Ethics and Incentives for Patient Compliance

Author: Joseph Smith

Smith, Joseph, 2018 Ethics and Incentives for Patient Compliance, Flinders University, College of Medicine and Public Health

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Patient non-compliance, the failure of people to act on medical advice, such as taking prescribed medications, reduces the potential benefits of healthcare and increases costs to the public healthcare system. It is therefore socially desirable to reduce these costs by methods that are both legal, moral and publicly acceptable.

There have been a number of programs of the use of financial and other incentives to aid patient compliance in both the developed and developing world, with various degrees of success. As well, numerous studies, including randomised trials, of the effects of financial incentives on patient compliance have been undertaken in the past three decades. In general, these studies, subject to various limitations, show that financial incentives, usually modest rewards, are effective in the short-term of securing simple well-defined instances of patient-behaviour change, such as increased levels of cancer screening. There is though, considerable debate about whether financial incentives are effective in producing long-term behavioural changes, or even changes beyond the intervention period.

Beyond the issue of the sustainability of any alleged positive benefit from the use of financial incentives, either in the short or long-term, is the more controversial issue that incentive use in general is viewed by significant numbers of healthcare professionals and the general public, as either outrightly unethical, or in some aspects ethically problematic. The use of financial incentives for patient compliance is felt to be exploitative, coercive, lacking respect for the vulnerable and undermining patient autonomy, or alternatively, viewed from another political perspective, paying people to do what other people do anyway, is unjust to the unpaid, opening the path to corrupt exploitation of public resources and undermining intrinsic motivation for people to self-manage and change.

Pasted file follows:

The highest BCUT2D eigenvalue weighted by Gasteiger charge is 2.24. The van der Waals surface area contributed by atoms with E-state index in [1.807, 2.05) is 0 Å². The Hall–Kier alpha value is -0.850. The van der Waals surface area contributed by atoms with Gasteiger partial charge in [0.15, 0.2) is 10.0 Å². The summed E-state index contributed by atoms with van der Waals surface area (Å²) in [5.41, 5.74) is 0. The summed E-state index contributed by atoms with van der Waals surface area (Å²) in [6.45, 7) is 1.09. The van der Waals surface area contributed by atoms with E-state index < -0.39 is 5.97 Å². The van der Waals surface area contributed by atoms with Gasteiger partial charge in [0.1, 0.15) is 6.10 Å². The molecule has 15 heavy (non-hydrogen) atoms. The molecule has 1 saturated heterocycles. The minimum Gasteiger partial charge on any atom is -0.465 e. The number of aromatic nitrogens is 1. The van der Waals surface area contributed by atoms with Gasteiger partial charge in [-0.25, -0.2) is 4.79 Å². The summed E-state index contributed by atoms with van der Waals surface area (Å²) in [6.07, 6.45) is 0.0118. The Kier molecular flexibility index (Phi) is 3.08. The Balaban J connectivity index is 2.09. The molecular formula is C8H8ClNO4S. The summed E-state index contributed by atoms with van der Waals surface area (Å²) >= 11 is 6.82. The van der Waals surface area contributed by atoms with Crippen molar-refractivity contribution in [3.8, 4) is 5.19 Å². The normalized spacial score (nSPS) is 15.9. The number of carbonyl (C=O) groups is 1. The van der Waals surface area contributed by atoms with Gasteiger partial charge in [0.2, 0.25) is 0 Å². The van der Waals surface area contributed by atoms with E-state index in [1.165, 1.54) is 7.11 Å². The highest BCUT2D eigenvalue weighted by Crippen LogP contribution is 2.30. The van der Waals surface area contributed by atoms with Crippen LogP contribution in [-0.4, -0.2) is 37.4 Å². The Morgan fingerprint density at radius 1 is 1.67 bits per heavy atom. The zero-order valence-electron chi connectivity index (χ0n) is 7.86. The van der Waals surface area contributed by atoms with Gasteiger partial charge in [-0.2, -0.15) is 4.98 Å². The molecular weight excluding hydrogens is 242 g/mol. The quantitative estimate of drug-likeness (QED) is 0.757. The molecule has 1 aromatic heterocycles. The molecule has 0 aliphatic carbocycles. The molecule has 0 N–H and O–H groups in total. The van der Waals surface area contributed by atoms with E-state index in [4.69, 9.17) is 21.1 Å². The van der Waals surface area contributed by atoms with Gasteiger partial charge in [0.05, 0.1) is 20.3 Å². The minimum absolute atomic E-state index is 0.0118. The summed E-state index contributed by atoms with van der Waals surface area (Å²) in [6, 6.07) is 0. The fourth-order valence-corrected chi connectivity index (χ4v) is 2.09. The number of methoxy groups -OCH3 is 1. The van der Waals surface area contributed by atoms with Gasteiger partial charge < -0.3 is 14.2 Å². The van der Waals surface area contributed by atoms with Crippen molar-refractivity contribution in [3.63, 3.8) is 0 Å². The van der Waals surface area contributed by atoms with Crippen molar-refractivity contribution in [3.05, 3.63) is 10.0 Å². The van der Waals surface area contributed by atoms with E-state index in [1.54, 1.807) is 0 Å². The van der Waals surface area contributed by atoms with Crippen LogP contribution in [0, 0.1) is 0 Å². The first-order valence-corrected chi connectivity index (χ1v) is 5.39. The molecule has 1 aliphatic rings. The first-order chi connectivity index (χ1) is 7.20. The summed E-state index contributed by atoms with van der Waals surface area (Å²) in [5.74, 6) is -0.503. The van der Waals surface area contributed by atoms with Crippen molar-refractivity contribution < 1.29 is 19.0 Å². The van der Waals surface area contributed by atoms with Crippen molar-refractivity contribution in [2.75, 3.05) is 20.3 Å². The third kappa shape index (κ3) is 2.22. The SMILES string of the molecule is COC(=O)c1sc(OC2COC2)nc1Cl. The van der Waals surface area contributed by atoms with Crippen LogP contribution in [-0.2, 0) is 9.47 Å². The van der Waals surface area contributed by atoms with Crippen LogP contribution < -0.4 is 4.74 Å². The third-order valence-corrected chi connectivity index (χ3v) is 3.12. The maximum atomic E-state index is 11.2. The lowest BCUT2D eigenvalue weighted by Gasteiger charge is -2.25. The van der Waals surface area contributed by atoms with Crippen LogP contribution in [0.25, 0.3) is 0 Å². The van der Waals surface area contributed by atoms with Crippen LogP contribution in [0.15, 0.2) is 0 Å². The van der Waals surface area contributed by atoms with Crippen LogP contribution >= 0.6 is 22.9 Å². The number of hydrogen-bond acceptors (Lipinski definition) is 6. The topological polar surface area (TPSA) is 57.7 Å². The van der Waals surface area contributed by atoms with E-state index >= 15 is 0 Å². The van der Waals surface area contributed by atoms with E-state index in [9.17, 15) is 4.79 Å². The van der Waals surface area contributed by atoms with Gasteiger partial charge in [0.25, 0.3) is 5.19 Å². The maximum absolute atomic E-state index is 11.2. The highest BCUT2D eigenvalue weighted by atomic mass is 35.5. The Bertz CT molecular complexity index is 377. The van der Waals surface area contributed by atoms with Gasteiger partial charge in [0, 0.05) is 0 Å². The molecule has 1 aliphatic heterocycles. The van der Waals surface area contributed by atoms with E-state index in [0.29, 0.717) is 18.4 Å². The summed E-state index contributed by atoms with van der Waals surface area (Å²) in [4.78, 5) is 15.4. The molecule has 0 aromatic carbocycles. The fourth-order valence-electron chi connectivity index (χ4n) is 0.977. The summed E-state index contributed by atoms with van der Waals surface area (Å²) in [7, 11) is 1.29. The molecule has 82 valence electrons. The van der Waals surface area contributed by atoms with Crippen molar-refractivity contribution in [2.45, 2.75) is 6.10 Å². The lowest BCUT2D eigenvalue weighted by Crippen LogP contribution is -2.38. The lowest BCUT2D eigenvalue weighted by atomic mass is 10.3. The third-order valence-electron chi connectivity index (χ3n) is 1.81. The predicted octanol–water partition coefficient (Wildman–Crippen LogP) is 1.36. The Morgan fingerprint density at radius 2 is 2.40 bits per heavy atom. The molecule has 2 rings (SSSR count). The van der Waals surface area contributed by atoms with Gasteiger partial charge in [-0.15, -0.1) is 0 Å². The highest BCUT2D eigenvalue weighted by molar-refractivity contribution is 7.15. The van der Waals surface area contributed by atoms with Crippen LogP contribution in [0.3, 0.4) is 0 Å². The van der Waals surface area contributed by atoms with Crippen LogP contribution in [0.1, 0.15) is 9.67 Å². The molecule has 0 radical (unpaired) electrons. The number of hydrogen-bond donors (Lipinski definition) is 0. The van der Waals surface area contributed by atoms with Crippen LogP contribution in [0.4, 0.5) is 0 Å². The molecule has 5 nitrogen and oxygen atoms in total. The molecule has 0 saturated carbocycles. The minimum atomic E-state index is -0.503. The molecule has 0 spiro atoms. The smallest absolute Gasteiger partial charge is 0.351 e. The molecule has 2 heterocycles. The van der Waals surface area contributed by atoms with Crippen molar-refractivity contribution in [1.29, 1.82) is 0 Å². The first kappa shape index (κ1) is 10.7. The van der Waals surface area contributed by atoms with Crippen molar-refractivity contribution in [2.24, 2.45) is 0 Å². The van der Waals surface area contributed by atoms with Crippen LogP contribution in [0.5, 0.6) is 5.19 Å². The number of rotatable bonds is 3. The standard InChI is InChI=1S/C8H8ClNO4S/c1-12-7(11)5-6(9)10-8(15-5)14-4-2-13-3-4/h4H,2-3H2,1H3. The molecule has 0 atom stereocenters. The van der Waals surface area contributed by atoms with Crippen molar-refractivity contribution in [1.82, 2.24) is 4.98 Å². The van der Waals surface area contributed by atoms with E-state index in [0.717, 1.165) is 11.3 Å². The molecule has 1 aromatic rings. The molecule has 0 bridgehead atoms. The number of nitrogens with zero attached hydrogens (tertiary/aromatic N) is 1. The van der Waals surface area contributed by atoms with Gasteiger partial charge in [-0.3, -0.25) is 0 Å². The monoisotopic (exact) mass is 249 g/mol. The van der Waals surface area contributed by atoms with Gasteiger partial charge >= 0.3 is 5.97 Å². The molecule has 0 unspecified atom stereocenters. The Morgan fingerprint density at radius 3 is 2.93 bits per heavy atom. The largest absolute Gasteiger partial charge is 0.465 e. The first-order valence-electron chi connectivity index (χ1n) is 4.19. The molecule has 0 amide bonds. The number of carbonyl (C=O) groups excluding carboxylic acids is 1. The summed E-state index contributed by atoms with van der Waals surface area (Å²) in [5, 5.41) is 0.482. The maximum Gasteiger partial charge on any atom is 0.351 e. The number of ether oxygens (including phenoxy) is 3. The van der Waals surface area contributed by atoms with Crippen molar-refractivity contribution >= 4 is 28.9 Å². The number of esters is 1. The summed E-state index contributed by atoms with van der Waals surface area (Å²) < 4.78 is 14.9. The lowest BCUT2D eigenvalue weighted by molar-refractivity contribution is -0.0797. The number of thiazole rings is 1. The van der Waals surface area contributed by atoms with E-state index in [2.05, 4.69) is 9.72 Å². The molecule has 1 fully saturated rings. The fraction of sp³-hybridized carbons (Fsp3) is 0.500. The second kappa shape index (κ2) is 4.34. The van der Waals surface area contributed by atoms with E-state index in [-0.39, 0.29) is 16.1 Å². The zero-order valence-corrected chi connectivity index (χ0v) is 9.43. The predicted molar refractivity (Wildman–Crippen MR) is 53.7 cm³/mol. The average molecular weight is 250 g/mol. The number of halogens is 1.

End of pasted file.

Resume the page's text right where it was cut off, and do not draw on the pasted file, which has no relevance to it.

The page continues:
This work aims to give a comprehensive overview of the patient incentives debate, an outline of the main ethical objections to financial incentives and a refutation of those objections. It will be argued that most patient financial incentives are in general ethically defensible and with careful monitoring, are one method that can be used to improve patient healthcare, primarily in the short-term. However, financial incentives have their clear limitations and are far from being any sort of “magic bullet” for enhancing patient compliance to act on medical advice or follow prescribed medications and behavioural practices.

Modestly, financial incentives are merely one option in the “tool box” to help patients achieve health care goals, among other options. Financial and other incentives should be tried in carefully designed and scrutinised programs, evaluated for any ethical problematic ramifications, and suitably corrected, and used if successful, or promising of success, but if not, abandoned and replaced by more suitable strategies that are more efficient in the context of the healthcare situation to aid patient health and wellbeing.

Keywords: ethics, financial incentives, patient compliance

Subject: Public Health thesis

Thesis type: Doctor of Philosophy
Completed: 2018
School: College of Medicine and Public Health
Supervisor: Associate Professor Malcolm Bond